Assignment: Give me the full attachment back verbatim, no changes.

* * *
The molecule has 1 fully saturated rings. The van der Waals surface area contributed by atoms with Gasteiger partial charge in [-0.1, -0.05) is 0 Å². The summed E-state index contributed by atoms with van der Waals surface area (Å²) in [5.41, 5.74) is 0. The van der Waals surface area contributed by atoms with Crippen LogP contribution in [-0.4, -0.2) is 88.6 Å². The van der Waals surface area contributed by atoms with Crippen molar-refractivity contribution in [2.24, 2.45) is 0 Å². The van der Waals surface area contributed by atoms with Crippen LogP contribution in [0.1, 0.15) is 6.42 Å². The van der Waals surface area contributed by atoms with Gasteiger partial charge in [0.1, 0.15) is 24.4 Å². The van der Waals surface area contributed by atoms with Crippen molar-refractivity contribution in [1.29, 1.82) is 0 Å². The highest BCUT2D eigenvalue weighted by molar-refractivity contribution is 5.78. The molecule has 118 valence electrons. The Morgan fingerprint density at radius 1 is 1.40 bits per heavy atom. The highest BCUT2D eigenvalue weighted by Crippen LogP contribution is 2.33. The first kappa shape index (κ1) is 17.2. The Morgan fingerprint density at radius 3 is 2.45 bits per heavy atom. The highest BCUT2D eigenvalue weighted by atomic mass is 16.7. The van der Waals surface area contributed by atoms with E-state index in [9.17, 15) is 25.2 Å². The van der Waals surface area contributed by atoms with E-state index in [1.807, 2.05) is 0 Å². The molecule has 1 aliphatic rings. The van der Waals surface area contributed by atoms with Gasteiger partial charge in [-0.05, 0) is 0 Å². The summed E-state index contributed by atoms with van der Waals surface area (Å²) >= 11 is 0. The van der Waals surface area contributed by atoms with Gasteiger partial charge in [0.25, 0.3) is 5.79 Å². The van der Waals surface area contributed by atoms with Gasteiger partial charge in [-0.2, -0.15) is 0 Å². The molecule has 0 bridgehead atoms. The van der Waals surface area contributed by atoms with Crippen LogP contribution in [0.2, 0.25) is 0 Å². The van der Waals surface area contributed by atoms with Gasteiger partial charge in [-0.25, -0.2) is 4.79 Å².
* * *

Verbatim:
The molecule has 1 fully saturated rings. The van der Waals surface area contributed by atoms with Gasteiger partial charge in [-0.1, -0.05) is 0 Å². The summed E-state index contributed by atoms with van der Waals surface area (Å²) in [5.41, 5.74) is 0. The van der Waals surface area contributed by atoms with Crippen LogP contribution in [-0.4, -0.2) is 88.6 Å². The van der Waals surface area contributed by atoms with Crippen molar-refractivity contribution in [2.24, 2.45) is 0 Å². The van der Waals surface area contributed by atoms with Crippen LogP contribution in [0.1, 0.15) is 6.42 Å². The van der Waals surface area contributed by atoms with Gasteiger partial charge in [0.1, 0.15) is 24.4 Å². The van der Waals surface area contributed by atoms with Crippen molar-refractivity contribution in [1.29, 1.82) is 0 Å². The highest BCUT2D eigenvalue weighted by molar-refractivity contribution is 5.78. The molecule has 118 valence electrons. The Morgan fingerprint density at radius 1 is 1.40 bits per heavy atom. The highest BCUT2D eigenvalue weighted by Crippen LogP contribution is 2.33. The first kappa shape index (κ1) is 17.2. The Morgan fingerprint density at radius 3 is 2.45 bits per heavy atom. The highest BCUT2D eigenvalue weighted by atomic mass is 16.7. The van der Waals surface area contributed by atoms with E-state index in [9.17, 15) is 25.2 Å². The van der Waals surface area contributed by atoms with E-state index in [1.807, 2.05) is 0 Å². The molecule has 1 aliphatic rings. The van der Waals surface area contributed by atoms with Gasteiger partial charge in [-0.05, 0) is 0 Å². The summed E-state index contributed by atoms with van der Waals surface area (Å²) >= 11 is 0. The van der Waals surface area contributed by atoms with Gasteiger partial charge in [0.25, 0.3) is 5.79 Å². The van der Waals surface area contributed by atoms with Gasteiger partial charge in [-0.2, -0.15) is 0 Å². The molecule has 0 bridgehead atoms. The van der Waals surface area contributed by atoms with Crippen LogP contribution in [0.2, 0.25) is 0 Å². The van der Waals surface area contributed by atoms with Gasteiger partial charge in [-0.25, -0.2) is 4.79 Å².